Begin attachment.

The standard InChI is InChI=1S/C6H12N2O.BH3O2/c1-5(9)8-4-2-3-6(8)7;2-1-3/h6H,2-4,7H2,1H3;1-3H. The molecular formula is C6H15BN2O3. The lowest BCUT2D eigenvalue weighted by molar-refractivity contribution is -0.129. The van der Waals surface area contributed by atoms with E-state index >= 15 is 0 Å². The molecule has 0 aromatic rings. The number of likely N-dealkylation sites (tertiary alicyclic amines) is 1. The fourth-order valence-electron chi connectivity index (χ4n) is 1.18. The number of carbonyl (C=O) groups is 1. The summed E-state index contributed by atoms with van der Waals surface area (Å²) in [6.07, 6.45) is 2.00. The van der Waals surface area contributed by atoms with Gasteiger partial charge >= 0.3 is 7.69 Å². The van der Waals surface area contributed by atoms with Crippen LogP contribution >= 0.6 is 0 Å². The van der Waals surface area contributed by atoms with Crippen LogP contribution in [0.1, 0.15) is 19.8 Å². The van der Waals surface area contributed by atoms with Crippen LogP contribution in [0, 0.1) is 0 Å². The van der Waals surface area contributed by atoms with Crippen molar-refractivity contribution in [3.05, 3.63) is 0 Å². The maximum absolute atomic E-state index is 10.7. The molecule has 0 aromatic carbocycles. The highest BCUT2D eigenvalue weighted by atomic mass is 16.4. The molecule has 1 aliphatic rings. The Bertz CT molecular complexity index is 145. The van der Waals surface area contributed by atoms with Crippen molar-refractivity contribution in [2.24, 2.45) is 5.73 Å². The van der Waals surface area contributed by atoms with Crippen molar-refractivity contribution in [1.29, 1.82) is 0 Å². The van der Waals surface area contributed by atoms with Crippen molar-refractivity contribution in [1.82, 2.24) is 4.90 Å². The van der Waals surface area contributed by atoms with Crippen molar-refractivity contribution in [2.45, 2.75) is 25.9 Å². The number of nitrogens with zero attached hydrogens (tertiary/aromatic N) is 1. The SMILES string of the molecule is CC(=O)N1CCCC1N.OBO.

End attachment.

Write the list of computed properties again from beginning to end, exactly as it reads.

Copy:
The standard InChI is InChI=1S/C6H12N2O.BH3O2/c1-5(9)8-4-2-3-6(8)7;2-1-3/h6H,2-4,7H2,1H3;1-3H. The molecular formula is C6H15BN2O3. The lowest BCUT2D eigenvalue weighted by molar-refractivity contribution is -0.129. The van der Waals surface area contributed by atoms with E-state index >= 15 is 0 Å². The molecule has 0 aromatic rings. The number of likely N-dealkylation sites (tertiary alicyclic amines) is 1. The fourth-order valence-electron chi connectivity index (χ4n) is 1.18. The number of carbonyl (C=O) groups is 1. The summed E-state index contributed by atoms with van der Waals surface area (Å²) in [6.07, 6.45) is 2.00. The van der Waals surface area contributed by atoms with Gasteiger partial charge >= 0.3 is 7.69 Å². The van der Waals surface area contributed by atoms with Crippen LogP contribution >= 0.6 is 0 Å². The van der Waals surface area contributed by atoms with Crippen LogP contribution in [0.1, 0.15) is 19.8 Å². The van der Waals surface area contributed by atoms with Crippen LogP contribution in [0, 0.1) is 0 Å². The van der Waals surface area contributed by atoms with Crippen molar-refractivity contribution in [3.05, 3.63) is 0 Å². The maximum absolute atomic E-state index is 10.7. The molecule has 0 aromatic carbocycles. The highest BCUT2D eigenvalue weighted by atomic mass is 16.4. The molecule has 1 aliphatic rings. The Bertz CT molecular complexity index is 145. The van der Waals surface area contributed by atoms with Crippen molar-refractivity contribution in [2.24, 2.45) is 5.73 Å². The van der Waals surface area contributed by atoms with Crippen molar-refractivity contribution in [1.29, 1.82) is 0 Å². The van der Waals surface area contributed by atoms with Crippen molar-refractivity contribution in [1.82, 2.24) is 4.90 Å². The van der Waals surface area contributed by atoms with Crippen molar-refractivity contribution in [2.45, 2.75) is 25.9 Å². The number of nitrogens with zero attached hydrogens (tertiary/aromatic N) is 1. The SMILES string of the molecule is CC(=O)N1CCCC1N.OBO.